Catechism and Solemn Nonsense



'Christian education -- the Pope says -- is not only teaching catechism and proselytizing. Never proselytize in schools.'

Don't worry, Your Holiness. Catechism isn't taught in schools and there is no proselytizing. Why try and 'fix' a 'problem' that doesn't exist?

Is it just me, or does anyone else think ecumenism (at least in its modern format) is solemn nonsense?

After all, Our Lord never commanded it.

Still, well done to the Anglicans for trying (but failing) to get cinema goers to pray during Advent.

You can watch the 'offensive' advert below.



The bizarre thing is what with all this papal talk against the solemn nonsense of proselytism, one wonders, or perhaps one already knows, what the Holy Father would say about such a brazen attempt to spread one's religion in the public square.

Never proselytize?

Comments

Anonymous said…
A very silly man!
http://www.mondayvatican.com/vatican/francis-a-pope-left-alone-at-the-command
reg said…
http://www.mondayvatican.com/vatican/francis-a-pope-left-alone-at-the-command
A very silly man!
Erik Huntzicker said…
How on earth could anyone consider that advert offensive? It's quite lovely, even if only from an aesthetic viewpoint. I simply no longer understand things. And yes ecumenism is solemn nonsense, much like sharing ones precious camp rations witty the local wolf pack. You get weaker, the wolves get stronger, and the outcome of that scenario is quite clear.
Oh, I tried to proselytise while in school.

At first for Christianity in general (including YEC), but with a Protestant understanding of it. Then, from 16, for Catholicism specifically.

Nice to hear I was wasting my time. And not getting to know those I tried to convert either.
Meanwhile for those who would desperately like something positive to say about Pope Francis.
http://wdtprs.com/blog/2015/11/pope-francis-letter-to-the-best-hermeneutical-interpreter-of-the-second-vatican-council/
Unknown said…
So the Catholic religion is not worthy of sharing? Why be Catholic then?

Francis is simply the non-Catholic leader of the Vatican 2 Novus Ordo religion. Of course he sees no reason to spread the faith---he simply doesn't have the faith.
I wish I could say that seeing him in this light makes me less angry with him, but it doesn't. And I'm really tired of being cross.

Seattle Kim
johnf said…
So all that work by martyr missionaries like St Boniface, and even the Jesuits like St Francis Xavier was all a waste of time? To join Martyn's like St Thomas More and St John Fisher in the Bishop of Rome's dustbin of history?
Lynda said…
The antithesis of the mission of the Church, its sine qua non.
JB said…

Francis is solemn nonsense.
Nicolas Bellord said…
I do wonder what Pope Francis thinks the word 'proselytize' means. According to the Shorter Oxford English Dictionary it simply means to convert coming from the Greek which means moving from one place to another i.e. changing an opinion. The problem is that neither he nor his supporters will ever bother to tell us so we are just left in confusion.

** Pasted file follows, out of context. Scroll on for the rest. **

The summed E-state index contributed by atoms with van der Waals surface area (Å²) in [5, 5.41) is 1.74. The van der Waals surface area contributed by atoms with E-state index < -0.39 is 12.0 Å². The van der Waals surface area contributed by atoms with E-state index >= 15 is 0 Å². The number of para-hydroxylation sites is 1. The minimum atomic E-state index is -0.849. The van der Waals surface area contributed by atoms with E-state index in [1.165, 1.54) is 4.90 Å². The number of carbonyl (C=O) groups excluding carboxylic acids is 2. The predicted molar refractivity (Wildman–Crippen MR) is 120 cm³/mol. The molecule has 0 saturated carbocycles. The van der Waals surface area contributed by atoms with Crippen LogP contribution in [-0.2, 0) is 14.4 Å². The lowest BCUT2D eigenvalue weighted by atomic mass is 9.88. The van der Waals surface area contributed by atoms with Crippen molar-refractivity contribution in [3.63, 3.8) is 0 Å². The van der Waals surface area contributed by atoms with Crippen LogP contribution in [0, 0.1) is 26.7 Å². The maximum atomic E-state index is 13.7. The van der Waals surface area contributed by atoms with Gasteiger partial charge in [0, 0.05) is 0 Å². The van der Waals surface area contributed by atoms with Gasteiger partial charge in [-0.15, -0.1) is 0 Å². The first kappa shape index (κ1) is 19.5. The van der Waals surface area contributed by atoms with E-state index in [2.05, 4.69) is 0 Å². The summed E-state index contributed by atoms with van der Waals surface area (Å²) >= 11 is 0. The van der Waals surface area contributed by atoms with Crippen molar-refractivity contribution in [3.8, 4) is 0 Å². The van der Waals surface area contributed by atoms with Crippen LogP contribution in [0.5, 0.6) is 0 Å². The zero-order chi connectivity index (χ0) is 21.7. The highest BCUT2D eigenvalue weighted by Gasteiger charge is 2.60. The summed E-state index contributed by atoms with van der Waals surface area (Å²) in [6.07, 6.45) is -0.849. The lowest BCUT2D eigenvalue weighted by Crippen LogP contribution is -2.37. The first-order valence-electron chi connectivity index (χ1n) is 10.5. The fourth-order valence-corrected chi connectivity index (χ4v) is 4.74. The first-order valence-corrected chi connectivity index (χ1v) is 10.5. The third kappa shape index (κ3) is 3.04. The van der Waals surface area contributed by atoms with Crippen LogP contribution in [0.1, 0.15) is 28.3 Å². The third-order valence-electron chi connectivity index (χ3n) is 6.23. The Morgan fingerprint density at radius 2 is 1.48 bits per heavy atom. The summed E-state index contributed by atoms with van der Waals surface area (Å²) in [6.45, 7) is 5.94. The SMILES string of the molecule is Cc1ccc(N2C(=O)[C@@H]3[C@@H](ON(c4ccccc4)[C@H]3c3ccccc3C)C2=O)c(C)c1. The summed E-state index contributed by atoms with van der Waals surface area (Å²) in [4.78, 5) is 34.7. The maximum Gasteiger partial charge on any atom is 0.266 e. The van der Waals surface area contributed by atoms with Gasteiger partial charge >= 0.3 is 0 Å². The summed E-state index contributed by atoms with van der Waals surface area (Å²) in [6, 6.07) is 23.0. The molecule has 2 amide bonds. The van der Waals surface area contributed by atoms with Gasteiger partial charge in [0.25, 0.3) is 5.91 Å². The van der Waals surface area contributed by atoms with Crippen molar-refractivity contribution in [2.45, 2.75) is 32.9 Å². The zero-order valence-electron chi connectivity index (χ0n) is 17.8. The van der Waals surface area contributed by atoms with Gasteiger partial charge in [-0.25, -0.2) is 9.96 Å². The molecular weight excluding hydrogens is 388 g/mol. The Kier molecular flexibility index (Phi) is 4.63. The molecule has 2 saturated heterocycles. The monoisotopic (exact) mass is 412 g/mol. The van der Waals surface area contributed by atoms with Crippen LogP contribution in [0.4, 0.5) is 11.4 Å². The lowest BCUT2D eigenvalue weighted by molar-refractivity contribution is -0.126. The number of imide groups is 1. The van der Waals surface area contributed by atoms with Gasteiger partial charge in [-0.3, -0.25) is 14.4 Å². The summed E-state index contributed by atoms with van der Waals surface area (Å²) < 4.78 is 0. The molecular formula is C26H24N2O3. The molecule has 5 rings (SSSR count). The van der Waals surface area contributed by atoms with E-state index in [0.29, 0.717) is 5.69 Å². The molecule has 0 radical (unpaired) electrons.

viterbo said…
Yeah, Seattle Kim.

"Why try and 'fix' a 'problem' that doesn't exist?"

The entire VII edifice exists to denounce Catholicism as 'witchcraft'. Done a Stirling job.

What a Lying Son of Satan said…
I wonder why Jesus Christ didn't think of this. Guess God just isn't as smart as Pope Fran!
viterbo said…
Not as smart if one is thickly in servitude to the New Heresy, with all its post-Christian bells and whistles.
Lepanto said…
Len McCluskey, who played a great part in the election of Corbyn as the leader of the opposition, has found it necessary to remind his protege publically that he cannot now, in virtue of his office, 'say the first thing that comes into his head'. What a great pity that not even one of those responsible for the election of this Pope, cannot bring themselves to do the same honourable thing.
Savonarola said…
Autres temps, autres moeurs. In my Benedictine parish some of the monks went on a visit to a Hindu temple and came back telling us how they had met holy and prayerful Hindus who were patently close to God. They seemed surprised by this and one of them in a nervous jokey way said, 'Perhaps we should baptise them.' I thought why? If they are already close to God, what could baptism give them?
I am not saying that we should not baptise other people (the Gospels have Christ saying that we should), but maybe it is no bad thing if Pope Francis' words encourage us to think again about what conversion and proselytising could be in the 21st century. Religious people are very inclined to think they know it all already and have nothing further to learn or discover about God and his ways. Open dialogue with other faiths can show us that this is not so.
Nicolas Bellord said…
Savonarola: The problem is "What does Pope Francis mean by the word proselytising when he says it is a bad thing?"
John Vasc said…
" 'Perhaps we should baptise them.' I thought why? If they are already close to God, what could baptism give them? "
1. Perhaps you should ask what it has it given *you* - you seem not to know.
2. The Gospels "in the 21st century" say exactly what they did in the 20th or the 1st Century AD. And conversion means exactly what it always did, and is Our Lord's command binding on all of us, not an optional extra.
3. 'Open dialogue' is 8not* one of Our Lord's commands, but a modernist shibboleth - often used by freemasons.
Anonymous said…
This papacy is a solemn nonsense. God bless+
Nicolas Bellord said…
On the meaning of 'proselytism' Wikipedia tells us:

'Some Christians define "proselytism" more narrowly as the attempt to convert people from one Christian tradition to another; those who use the term in this way generally view the practice as illegitimate and in contrast to evangelism, which is converting non-Christians to Christianity.'

I wonder whether this is not what Pope Francis means. It ties in with other remarks he has made.

An acquaintance of mine, a Protestant married to a Catholic wife, decided that he might like to join the Catholic Church. He went to see the Bishop who told him 'I would not bother.' The Bishop was subsequently put in charge of evangelisation by the Bishops' Conference. I have not made this up! Thank God he is no longer with us.
viterbo said…
@savonarola